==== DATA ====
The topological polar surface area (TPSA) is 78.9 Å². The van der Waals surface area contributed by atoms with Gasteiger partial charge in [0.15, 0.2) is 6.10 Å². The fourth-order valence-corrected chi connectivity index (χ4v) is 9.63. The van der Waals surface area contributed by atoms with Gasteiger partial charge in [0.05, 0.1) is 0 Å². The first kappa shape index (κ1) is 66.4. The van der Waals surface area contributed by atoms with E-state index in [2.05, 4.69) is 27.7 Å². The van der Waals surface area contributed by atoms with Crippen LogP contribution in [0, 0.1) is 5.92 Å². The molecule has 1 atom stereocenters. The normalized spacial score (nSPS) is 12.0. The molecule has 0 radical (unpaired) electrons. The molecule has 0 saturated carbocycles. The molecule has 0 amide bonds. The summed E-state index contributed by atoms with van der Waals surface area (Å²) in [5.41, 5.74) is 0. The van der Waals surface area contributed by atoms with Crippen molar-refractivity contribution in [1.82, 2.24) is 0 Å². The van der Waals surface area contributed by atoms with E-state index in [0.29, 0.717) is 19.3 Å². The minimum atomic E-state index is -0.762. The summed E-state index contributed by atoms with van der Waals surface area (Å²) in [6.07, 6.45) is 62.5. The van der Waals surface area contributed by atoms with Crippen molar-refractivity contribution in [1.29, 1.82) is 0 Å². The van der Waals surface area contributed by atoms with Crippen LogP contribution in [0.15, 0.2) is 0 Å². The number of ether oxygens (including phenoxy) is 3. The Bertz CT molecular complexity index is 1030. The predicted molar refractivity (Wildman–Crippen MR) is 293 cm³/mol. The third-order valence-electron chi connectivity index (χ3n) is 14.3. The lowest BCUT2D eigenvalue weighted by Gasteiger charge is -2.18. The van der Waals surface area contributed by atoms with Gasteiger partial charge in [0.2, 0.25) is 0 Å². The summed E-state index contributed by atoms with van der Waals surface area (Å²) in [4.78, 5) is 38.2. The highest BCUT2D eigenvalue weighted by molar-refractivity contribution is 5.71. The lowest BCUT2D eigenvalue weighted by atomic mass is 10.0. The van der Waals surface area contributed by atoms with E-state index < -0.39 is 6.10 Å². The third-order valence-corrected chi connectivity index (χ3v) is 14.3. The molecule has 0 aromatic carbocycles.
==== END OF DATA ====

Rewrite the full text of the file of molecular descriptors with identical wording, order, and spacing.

The topological polar surface area (TPSA) is 78.9 Å². The van der Waals surface area contributed by atoms with Gasteiger partial charge in [0.15, 0.2) is 6.10 Å². The fourth-order valence-corrected chi connectivity index (χ4v) is 9.63. The van der Waals surface area contributed by atoms with Gasteiger partial charge in [0.05, 0.1) is 0 Å². The first kappa shape index (κ1) is 66.4. The van der Waals surface area contributed by atoms with E-state index in [2.05, 4.69) is 27.7 Å². The van der Waals surface area contributed by atoms with Crippen LogP contribution in [0, 0.1) is 5.92 Å². The molecule has 1 atom stereocenters. The normalized spacial score (nSPS) is 12.0. The molecule has 0 radical (unpaired) electrons. The molecule has 0 saturated carbocycles. The molecule has 0 amide bonds. The summed E-state index contributed by atoms with van der Waals surface area (Å²) in [5.41, 5.74) is 0. The van der Waals surface area contributed by atoms with Crippen molar-refractivity contribution in [1.82, 2.24) is 0 Å². The van der Waals surface area contributed by atoms with E-state index in [0.29, 0.717) is 19.3 Å². The minimum atomic E-state index is -0.762. The summed E-state index contributed by atoms with van der Waals surface area (Å²) in [6.07, 6.45) is 62.5. The van der Waals surface area contributed by atoms with Crippen molar-refractivity contribution in [1.29, 1.82) is 0 Å². The van der Waals surface area contributed by atoms with Crippen LogP contribution in [0.15, 0.2) is 0 Å². The number of ether oxygens (including phenoxy) is 3. The Bertz CT molecular complexity index is 1030. The predicted molar refractivity (Wildman–Crippen MR) is 293 cm³/mol. The third-order valence-electron chi connectivity index (χ3n) is 14.3. The lowest BCUT2D eigenvalue weighted by Gasteiger charge is -2.18. The van der Waals surface area contributed by atoms with Gasteiger partial charge in [0.2, 0.25) is 0 Å². The summed E-state index contributed by atoms with van der Waals surface area (Å²) in [4.78, 5) is 38.2. The highest BCUT2D eigenvalue weighted by molar-refractivity contribution is 5.71. The lowest BCUT2D eigenvalue weighted by atomic mass is 10.0. The van der Waals surface area contributed by atoms with E-state index < -0.39 is 6.10 Å². The third-order valence-corrected chi connectivity index (χ3v) is 14.3. The molecule has 0 aromatic carbocycles.